Recovery and curation of the Winchcombe (CM2) meteoriteOPEN ACCESS 

Sara S. Russell, Ashley J. King, Helena C. Bates, Natasha V. Almeida, Richard C. Greenwood, Luke Daly, Katherine H. Joy, Jim Rowe, Tobias Salge, Caroline L. Smith, P. Grindrod, S. Boazman, L. Bond, V. Bond, C. Casey, Z. Dickeson, G. Ensor, S. Farrelly, P. Godfrey, L. J. Hallis, M. B. Ihász, D. Kirk, L. Jackson, M. R. Lee, B. Mayne, S. McMullan, A. Mounsey, S. E. Mounsey, S. Mounsey, S. Motaghian, S. Naqvi, Á. O’Brien, A. Pickersgill, D. Skilton, I. Spencer, N. R. Stephen, F. Suttle, M. D. Suttle, R. Tartese, C. Weir, Cathryn Wilcock, Hannah Wilcock, Rob Wilcock

Version of Record online: 26 February 2023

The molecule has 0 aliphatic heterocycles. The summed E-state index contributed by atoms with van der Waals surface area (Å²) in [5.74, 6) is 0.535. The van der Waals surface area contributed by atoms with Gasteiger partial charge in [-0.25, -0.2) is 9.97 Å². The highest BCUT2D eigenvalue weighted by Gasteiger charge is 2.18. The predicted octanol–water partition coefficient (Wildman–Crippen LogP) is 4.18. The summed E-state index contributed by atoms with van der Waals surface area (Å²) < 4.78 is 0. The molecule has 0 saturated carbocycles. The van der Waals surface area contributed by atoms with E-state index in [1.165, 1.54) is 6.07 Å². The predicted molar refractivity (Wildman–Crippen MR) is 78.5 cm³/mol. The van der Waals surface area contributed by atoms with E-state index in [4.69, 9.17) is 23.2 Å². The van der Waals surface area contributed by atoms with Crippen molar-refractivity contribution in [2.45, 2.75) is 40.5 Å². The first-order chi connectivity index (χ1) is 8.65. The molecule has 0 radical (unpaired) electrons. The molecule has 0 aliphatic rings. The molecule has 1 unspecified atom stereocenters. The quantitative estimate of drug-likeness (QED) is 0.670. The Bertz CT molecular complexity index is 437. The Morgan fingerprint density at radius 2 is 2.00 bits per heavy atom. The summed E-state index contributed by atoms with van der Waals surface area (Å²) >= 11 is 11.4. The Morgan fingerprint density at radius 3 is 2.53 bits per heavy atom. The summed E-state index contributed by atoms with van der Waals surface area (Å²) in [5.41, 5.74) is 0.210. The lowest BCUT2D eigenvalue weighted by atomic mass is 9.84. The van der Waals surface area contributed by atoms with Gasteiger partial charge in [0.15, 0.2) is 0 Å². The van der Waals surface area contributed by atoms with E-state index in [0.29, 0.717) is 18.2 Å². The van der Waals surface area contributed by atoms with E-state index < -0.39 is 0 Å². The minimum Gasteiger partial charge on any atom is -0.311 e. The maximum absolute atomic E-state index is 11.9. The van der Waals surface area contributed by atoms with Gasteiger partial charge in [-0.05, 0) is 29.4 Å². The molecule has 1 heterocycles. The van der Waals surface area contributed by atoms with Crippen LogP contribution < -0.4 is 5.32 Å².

“The Winchcombe meteorite fell on February 28, 2021 and was the first recovered meteorite fall in the UK for 30 years, and the first UK carbonaceous chondrite. The meteorite was widely observed by meteor camera networks, doorbell cameras, and eyewitnesses, and 213.5 g (around 35% of the final recovered mass) was collected quickly—within 12 h—of its fall. It, therefore, represents an opportunity to study very pristine extra-terrestrial material and requires appropriate careful curation. The meteorite fell in a narrow (600 m across) strewn field ~8.5 km long and oriented approximately east–west, with the largest single fragment at the farthest (east) end in the town of Winchcombe, Gloucestershire. Of the total known mass of 602 g, around 525 g is curated at the Natural History Museum, London. A sample analysis plan was devised within a month of the fall to enable scientists in the UK and beyond to quickly access and analyze fresh material. The sample is stored long term in a nitrogen atmosphere glove box. Preliminary macroscopic and electron microscopic examinations show it to be a CM2 chondrite, and despite an early search, no fragile minerals, such as halite, sulfur, etc., were observed.”